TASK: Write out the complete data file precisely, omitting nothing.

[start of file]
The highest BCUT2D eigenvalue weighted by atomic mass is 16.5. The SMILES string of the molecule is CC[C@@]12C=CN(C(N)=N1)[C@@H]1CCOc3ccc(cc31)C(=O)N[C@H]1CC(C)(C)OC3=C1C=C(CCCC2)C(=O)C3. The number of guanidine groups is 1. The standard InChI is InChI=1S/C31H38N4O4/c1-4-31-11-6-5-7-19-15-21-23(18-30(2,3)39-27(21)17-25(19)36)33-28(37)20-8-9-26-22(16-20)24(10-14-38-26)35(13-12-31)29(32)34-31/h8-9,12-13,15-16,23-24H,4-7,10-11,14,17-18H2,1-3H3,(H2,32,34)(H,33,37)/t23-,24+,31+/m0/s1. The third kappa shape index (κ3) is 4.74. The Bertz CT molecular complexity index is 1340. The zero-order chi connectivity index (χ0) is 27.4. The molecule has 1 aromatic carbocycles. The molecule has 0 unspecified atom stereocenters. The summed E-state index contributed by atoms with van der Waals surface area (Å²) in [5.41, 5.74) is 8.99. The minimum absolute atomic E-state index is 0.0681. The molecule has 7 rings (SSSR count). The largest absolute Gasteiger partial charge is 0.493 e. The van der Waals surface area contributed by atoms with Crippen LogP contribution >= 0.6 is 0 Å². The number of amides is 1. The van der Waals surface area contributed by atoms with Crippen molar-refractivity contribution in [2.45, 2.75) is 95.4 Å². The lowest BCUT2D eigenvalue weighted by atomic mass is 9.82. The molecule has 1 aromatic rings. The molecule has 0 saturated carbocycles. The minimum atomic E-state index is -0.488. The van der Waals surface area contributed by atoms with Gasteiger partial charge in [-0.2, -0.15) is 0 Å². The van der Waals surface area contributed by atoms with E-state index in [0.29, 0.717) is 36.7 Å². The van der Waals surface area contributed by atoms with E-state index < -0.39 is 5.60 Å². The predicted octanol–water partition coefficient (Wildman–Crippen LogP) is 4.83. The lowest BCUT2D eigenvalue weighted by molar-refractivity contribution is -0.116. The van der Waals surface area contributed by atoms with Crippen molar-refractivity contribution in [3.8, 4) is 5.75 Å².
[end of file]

The highest BCUT2D eigenvalue weighted by atomic mass is 16.5. The SMILES string of the molecule is CC[C@@]12C=CN(C(N)=N1)[C@@H]1CCOc3ccc(cc31)C(=O)N[C@H]1CC(C)(C)OC3=C1C=C(CCCC2)C(=O)C3. The number of guanidine groups is 1. The standard InChI is InChI=1S/C31H38N4O4/c1-4-31-11-6-5-7-19-15-21-23(18-30(2,3)39-27(21)17-25(19)36)33-28(37)20-8-9-26-22(16-20)24(10-14-38-26)35(13-12-31)29(32)34-31/h8-9,12-13,15-16,23-24H,4-7,10-11,14,17-18H2,1-3H3,(H2,32,34)(H,33,37)/t23-,24+,31+/m0/s1. The third kappa shape index (κ3) is 4.74. The Bertz CT molecular complexity index is 1340. The zero-order chi connectivity index (χ0) is 27.4. The molecule has 1 aromatic carbocycles. The molecule has 0 unspecified atom stereocenters. The summed E-state index contributed by atoms with van der Waals surface area (Å²) in [5.41, 5.74) is 8.99. The minimum absolute atomic E-state index is 0.0681. The molecule has 7 rings (SSSR count). The largest absolute Gasteiger partial charge is 0.493 e. The van der Waals surface area contributed by atoms with Crippen LogP contribution >= 0.6 is 0 Å². The number of amides is 1. The van der Waals surface area contributed by atoms with Crippen molar-refractivity contribution in [2.45, 2.75) is 95.4 Å². The lowest BCUT2D eigenvalue weighted by atomic mass is 9.82. The molecule has 1 aromatic rings. The molecule has 0 saturated carbocycles. The minimum atomic E-state index is -0.488. The van der Waals surface area contributed by atoms with Gasteiger partial charge in [-0.2, -0.15) is 0 Å². The van der Waals surface area contributed by atoms with E-state index in [0.29, 0.717) is 36.7 Å². The van der Waals surface area contributed by atoms with E-state index < -0.39 is 5.60 Å². The predicted octanol–water partition coefficient (Wildman–Crippen LogP) is 4.83. The lowest BCUT2D eigenvalue weighted by molar-refractivity contribution is -0.116. The van der Waals surface area contributed by atoms with Crippen molar-refractivity contribution in [3.8, 4) is 5.75 Å².